CrisMarie: So often I hear, if you go into a women's room or hang out, and just with women ... It may be the same in the locker room with guys, but women are complaining about their relationships, and that complaining can get to be a habit, and so you're discharging your energy about the sock on the floor. You don't have sex enough. He doesn't do enough around the house, whatever it is, versus finding ways to bring those into the relationship and have genuine dialogue about it. He still may leave the sock on the floor. You still may not have enough sex, but you're going to find ways that you can start to take care of yourself in that relationship that start to feel good so you're not complaining about, you're talking to, your partner.

Susan: So it's been kind of fun to talk about this and I love that this book is now, or should be out in the world at this point. We have a link in the show notes on how to order the book, and we'd love to hear how it is for you to work with some of this.

CrisMarie: And really, you can be a full me, your full self in the face of a we and both can be quite alive and fulfilling and so hope you give the book a chance and we certainly had fun writing it and have fun talking about it. We love it.

Susan: All right, take care.

CrisMarie: Thank you for listening to The Beauty of Conflict podcast. And if you're interested in The Beauty of Conflict for Couples book, you can pick one up at Amazon, Barnes and Noble, Apple Books or Indie Bound, and the benefit is it's a simple book with practical tools that you can apply right away with stories about couples who I'm going to guess you're going to relate to. And if you've enjoyed the show, please tell a few friends and if you're willing, give us a five star review on iTunes.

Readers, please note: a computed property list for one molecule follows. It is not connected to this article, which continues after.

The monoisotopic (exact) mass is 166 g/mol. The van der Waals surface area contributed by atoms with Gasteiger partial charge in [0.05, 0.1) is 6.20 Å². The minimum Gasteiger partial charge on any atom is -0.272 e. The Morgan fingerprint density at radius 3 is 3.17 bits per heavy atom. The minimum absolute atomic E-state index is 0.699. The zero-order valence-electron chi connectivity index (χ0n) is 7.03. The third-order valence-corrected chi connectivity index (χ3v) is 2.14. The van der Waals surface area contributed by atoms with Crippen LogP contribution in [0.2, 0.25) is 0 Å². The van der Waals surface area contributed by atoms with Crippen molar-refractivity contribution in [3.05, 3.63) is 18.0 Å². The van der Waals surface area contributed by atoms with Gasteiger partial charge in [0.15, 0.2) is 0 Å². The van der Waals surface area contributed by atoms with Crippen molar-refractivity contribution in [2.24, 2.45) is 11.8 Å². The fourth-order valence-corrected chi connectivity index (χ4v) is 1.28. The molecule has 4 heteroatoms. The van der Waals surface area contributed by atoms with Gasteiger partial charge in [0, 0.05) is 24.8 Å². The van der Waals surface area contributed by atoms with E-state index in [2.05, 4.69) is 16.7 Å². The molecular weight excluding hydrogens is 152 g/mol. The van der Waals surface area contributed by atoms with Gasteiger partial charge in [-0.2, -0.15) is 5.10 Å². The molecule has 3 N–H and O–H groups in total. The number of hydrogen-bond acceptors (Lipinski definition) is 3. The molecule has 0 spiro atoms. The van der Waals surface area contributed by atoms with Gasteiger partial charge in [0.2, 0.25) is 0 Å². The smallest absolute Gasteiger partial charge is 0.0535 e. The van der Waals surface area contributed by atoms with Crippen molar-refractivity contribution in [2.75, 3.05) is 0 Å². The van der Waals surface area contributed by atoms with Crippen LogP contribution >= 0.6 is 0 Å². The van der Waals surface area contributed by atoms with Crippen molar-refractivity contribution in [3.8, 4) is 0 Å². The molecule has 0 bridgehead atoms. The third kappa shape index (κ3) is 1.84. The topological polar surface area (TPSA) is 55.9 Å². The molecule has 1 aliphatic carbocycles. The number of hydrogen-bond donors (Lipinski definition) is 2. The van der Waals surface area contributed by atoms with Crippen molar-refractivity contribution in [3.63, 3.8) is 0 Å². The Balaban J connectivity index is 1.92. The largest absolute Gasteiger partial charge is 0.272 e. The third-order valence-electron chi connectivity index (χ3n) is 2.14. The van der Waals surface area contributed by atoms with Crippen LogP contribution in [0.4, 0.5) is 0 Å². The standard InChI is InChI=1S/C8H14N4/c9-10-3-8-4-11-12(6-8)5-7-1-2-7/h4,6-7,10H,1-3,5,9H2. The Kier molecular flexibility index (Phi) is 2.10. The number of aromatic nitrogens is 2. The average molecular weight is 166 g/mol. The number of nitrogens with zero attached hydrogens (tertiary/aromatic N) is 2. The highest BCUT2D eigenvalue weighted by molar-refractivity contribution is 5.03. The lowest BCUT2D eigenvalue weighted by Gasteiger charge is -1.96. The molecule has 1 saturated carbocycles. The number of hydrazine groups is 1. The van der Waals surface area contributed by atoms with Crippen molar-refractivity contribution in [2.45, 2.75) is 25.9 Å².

Susan: Your review helps new listeners discover this program and more people listening to this show means less friction and arguing and suffering out in the world. So that's a great thing for everyone. Also visit our website,, T-H-R-I-V-E-I-N-C dot com, to read our articles, join our newsletter, buy our other books and learn more about the services that we offer.

CrisMarie: Thanks again for listening. We hope you have a peaceful, productive, and beautiful day. Take good care of yourself and we hope you'll enjoy us again for another episode.

Susan: Okay, thank you.


CrisMarie Campbell and Susan Clarke

Coaches, Business Consultants, Speakers and Authors of The Beauty of Conflict

CrisMarie and Susan work leaders and teams, couples in business, and professional women.

They help turnaround dysfunctional teams into high performing, cohesive teams who trust each other, deal with differences directly, and have clarity and alignment on their business strategy so they create great results.